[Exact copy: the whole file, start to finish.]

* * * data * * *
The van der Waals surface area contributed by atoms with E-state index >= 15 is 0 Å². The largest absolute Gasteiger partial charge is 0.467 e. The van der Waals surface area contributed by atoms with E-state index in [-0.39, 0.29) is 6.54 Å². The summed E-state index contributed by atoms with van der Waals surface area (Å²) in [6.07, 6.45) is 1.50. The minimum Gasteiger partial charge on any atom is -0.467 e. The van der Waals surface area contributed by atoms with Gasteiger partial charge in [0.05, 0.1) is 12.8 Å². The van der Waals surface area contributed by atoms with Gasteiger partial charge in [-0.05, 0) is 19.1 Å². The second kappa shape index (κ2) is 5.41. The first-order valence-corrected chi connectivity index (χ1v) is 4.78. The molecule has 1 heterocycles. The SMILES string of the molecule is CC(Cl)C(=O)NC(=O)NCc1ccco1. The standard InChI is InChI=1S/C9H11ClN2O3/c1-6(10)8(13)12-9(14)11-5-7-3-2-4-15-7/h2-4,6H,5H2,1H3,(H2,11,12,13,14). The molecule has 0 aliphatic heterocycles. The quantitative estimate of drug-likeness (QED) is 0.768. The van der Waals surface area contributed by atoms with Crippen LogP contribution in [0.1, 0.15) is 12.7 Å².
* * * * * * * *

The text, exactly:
The van der Waals surface area contributed by atoms with E-state index >= 15 is 0 Å². The largest absolute Gasteiger partial charge is 0.467 e. The van der Waals surface area contributed by atoms with E-state index in [-0.39, 0.29) is 6.54 Å². The summed E-state index contributed by atoms with van der Waals surface area (Å²) in [6.07, 6.45) is 1.50. The minimum Gasteiger partial charge on any atom is -0.467 e. The van der Waals surface area contributed by atoms with Gasteiger partial charge in [0.05, 0.1) is 12.8 Å². The van der Waals surface area contributed by atoms with Gasteiger partial charge in [-0.05, 0) is 19.1 Å². The second kappa shape index (κ2) is 5.41. The first-order valence-corrected chi connectivity index (χ1v) is 4.78. The molecule has 1 heterocycles. The SMILES string of the molecule is CC(Cl)C(=O)NC(=O)NCc1ccco1. The standard InChI is InChI=1S/C9H11ClN2O3/c1-6(10)8(13)12-9(14)11-5-7-3-2-4-15-7/h2-4,6H,5H2,1H3,(H2,11,12,13,14). The molecule has 0 aliphatic heterocycles. The quantitative estimate of drug-likeness (QED) is 0.768. The van der Waals surface area contributed by atoms with Crippen LogP contribution in [0.1, 0.15) is 12.7 Å².